Requiring your child to help around the house leads to more than a tidy living space. Children who feel they are making a contribution to their household tend to feel good about themselves, according to child development experts.

Requiring your child to help around the house leads to more than a tidy living space. Children who feel they are making a contribution to their household tend to feel good about themselves, according to child development experts.

They also develop good habits for the future.

"There's no doubt there are layers of value,'' said Yvonne Gustafson, a parenting expert at Riverside Methodist Hospital. "A sense of self competence contributes to self esteem."

It's important to consider the child's age when assigning tasks, Gustafson said. She suggests starting kids when they are about 3 years old. She also recommends that parents refrain from calling the assignments "chores" or "work." Present them as the child's role in family operations, she said.

That's how Shanna Cote treats chores at her home. The mother of seven said assigning chores makes the household run more smoothly. "I definitely need the extra hands to help around here,'' said the Blacklick resident. "I just think it helps them to become more responsible, more disciplined.''

Cote, 33, recently discovered a website that helps her create charts and track whether the work is getting done. The site, www.handipoints.com, also allows kids to earn rewards and the chance to play online games. She said the website has been a great motivator for her children.

Professional organizer Jamie Posgai suggests assigning kids tasks that will make a meaningful impact on the household. The distribution of work lightens the load for parents and gives children the skills to manage their own household when they grow up, said the former teacher.

"It's all about creating habits,'' said Posgai, whose Powell company is called Just Be Clutter Free. "If we start early enough and add a little bit at a time, our kids can learn these lifelong skills.''

Posgai and Gustafson offered the following 20 suggestions on how kids of all ages can help around the house.

Start at the bottom. Remove the middle extension from the dust mop handle and let children clean up the floors. Suck it up. Purchase a small handheld vacuum and allow youngsters to clean up under the table after meals. Bathtub clean-up. Fill a spray bottle with water - never allow preschoolers access to cleaning fluids - and ask young children to spray and wipe down the tub after baths. Make it a game. Find fun ways to put toys away. Try racing your child to the toy box, creating sorting and matching games as you clean up toys, or singing songs while you work. No clothes on the floor. Give your child a hamper or basket and require him or her to put dirty clothes in the basket at bedtime. Chase dust bunnies. Put socks on their hands and let little ones dust tables and furniture. Set the table. Give children age-appropriate tasks to set or clear the table. Dishwasher duty. If you have more than one child, create a schedule for them to load or unload the dishwasher. Bathroom helper. Give older children cleaning wipes and ask them to wipe down the sink and counter. Garbage collector. Make the child responsible for collecting trash bags from the bathrooms and bedrooms on garbage days. Living room inspector. This person must tidy the living room at the end of the day by taking dishes to the kitchen, folding blankets and putting remote controls in a centralized location. . Pet caregiver. Allow children to change the pet's water or fill its food dish. Pantry organizer. Have kids put away groceries and organize canned goods by item. Also, ask them to check the use- by dates and create a space for food that's nearing its expiration date. Last one warning. Enlist the kids' help in making a grocery list by asking them to let you know when they eat the last yogurt. Consider posting a grocery list where they can add items themselves. Recycle helper. Require children to collect recyclables from the kitchen counter or bathrooms and put them in recycling bins. Teach them to keep the space tidy. Laundry helper. Introduce kids to laundry by asking them to sort dirty clothes. Later, you can teach them to fold and put away clothes. Eventually, they can learn to do their own laundry. Change the sheets. Create a schedule for kids to remove their old sheets and replace them with clean ones. Contribute to the family calendar. Put a calendar in the kitchen and ask kids to write down sports practices, school projects or other commitments. Food prep. Find age-appropriate cooking tasks - everything from tearing lettuce and mixing sauces to measuring ingredients. Yard work. Take kids outside with you and have them help rake leaves, pull weeds or plant flowers.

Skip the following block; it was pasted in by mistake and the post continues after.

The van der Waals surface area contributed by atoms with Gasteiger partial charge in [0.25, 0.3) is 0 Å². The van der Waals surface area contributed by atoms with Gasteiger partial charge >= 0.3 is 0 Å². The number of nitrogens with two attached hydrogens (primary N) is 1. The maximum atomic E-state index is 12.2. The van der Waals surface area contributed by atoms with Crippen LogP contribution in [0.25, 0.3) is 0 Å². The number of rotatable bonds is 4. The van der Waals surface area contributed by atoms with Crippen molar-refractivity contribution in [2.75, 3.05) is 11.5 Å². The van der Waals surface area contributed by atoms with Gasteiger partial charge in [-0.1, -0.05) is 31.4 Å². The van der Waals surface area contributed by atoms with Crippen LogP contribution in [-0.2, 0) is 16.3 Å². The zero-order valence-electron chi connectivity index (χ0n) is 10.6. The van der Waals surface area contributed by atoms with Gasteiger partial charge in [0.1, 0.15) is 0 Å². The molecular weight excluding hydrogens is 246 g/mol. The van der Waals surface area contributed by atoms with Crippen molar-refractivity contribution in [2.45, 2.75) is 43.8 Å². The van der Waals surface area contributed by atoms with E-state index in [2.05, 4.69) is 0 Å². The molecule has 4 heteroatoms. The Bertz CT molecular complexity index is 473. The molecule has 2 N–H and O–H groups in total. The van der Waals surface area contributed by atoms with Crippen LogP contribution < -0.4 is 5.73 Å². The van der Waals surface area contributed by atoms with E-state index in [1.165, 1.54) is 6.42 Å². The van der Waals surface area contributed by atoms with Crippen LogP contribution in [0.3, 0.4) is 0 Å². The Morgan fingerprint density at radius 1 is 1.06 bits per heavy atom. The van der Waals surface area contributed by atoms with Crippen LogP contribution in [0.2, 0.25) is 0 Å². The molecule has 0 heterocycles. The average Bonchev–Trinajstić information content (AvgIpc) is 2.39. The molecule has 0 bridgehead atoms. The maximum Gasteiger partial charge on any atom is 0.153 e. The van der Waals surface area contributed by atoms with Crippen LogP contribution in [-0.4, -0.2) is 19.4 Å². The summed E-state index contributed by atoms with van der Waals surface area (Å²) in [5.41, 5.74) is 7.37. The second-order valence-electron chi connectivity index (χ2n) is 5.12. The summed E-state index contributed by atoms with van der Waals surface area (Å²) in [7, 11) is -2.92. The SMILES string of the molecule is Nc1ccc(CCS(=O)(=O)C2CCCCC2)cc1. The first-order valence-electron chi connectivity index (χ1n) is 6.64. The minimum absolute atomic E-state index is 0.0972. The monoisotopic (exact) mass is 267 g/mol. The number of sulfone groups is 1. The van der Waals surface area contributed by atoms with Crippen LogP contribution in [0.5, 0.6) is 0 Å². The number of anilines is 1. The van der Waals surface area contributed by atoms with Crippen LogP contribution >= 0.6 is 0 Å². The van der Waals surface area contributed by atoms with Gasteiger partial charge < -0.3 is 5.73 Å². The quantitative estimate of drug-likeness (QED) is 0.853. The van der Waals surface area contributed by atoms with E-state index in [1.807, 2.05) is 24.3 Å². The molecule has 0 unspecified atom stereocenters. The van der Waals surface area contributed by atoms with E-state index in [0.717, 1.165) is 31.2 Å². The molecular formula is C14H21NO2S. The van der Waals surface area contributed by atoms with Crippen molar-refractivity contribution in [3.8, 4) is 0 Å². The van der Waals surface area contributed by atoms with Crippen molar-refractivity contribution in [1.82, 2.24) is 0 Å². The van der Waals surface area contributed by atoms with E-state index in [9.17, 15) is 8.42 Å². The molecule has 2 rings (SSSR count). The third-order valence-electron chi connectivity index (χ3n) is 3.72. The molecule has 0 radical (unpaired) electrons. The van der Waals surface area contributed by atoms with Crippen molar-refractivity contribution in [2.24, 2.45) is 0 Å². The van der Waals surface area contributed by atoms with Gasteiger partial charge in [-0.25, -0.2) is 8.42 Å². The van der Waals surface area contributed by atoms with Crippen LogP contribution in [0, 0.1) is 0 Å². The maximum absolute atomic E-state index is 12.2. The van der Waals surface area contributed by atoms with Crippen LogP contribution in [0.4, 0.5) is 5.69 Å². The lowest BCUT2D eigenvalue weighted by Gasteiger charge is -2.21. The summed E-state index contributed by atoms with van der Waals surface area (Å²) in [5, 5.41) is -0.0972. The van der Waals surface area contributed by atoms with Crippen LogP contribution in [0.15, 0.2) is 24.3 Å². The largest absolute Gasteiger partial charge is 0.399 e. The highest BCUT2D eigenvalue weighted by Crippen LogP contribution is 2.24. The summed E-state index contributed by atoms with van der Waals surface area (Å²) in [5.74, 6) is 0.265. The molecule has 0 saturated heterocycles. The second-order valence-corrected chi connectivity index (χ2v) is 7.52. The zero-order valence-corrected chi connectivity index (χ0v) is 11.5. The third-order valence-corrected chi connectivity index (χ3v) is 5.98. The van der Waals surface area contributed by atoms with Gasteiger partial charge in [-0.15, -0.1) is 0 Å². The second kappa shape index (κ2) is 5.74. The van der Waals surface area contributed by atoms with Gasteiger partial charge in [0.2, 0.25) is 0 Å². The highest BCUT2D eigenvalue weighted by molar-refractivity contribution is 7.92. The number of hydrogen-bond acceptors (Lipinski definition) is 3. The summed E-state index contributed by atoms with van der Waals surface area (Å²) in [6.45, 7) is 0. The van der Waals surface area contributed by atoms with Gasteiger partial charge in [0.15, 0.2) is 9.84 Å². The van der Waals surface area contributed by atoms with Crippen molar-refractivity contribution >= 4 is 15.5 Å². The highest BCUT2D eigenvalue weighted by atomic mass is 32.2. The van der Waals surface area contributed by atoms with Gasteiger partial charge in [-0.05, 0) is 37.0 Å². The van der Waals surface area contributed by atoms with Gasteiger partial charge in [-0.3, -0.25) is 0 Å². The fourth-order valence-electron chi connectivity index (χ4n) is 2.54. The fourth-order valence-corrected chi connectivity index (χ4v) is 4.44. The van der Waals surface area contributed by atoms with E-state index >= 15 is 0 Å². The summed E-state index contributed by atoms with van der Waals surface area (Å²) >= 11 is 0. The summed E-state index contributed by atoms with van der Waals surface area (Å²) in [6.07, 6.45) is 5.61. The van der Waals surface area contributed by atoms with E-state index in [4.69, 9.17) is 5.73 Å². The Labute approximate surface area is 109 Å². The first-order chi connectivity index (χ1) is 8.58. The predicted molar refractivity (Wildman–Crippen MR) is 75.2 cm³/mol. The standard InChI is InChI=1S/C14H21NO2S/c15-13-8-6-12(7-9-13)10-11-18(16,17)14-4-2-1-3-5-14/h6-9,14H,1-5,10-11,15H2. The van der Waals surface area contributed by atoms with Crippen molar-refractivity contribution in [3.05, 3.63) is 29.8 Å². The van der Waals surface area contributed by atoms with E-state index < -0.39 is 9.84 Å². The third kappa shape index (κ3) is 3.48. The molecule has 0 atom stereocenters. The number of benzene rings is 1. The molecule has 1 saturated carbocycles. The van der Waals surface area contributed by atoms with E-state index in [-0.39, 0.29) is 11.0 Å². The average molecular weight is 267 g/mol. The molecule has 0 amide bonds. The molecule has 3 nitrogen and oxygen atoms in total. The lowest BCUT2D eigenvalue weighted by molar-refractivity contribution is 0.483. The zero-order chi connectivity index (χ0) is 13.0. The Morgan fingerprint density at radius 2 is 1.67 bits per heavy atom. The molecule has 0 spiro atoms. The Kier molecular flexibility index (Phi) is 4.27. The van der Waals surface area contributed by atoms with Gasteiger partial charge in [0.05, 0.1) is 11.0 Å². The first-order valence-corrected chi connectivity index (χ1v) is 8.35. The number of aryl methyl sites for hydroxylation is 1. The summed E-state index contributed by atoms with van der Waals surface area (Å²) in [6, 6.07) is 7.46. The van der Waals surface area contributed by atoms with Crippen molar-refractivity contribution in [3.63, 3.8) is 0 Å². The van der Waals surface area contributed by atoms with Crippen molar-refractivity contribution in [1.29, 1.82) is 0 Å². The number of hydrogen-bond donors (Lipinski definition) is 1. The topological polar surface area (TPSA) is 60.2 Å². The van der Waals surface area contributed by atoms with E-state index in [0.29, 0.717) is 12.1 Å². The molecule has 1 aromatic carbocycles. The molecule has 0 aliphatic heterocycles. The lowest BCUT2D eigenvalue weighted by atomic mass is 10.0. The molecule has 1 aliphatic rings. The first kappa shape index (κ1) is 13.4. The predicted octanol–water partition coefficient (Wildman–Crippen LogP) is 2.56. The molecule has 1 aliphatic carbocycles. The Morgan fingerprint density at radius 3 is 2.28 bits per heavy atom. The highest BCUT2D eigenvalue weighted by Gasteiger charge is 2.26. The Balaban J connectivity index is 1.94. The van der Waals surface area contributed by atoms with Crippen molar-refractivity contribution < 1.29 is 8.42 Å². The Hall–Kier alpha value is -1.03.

Melissa Kossler Dutton has worked as a reporter for more than a decade. Shes a frequent contributor to a variety of Ohio publications. She lives in Bexley with her husband and two sons.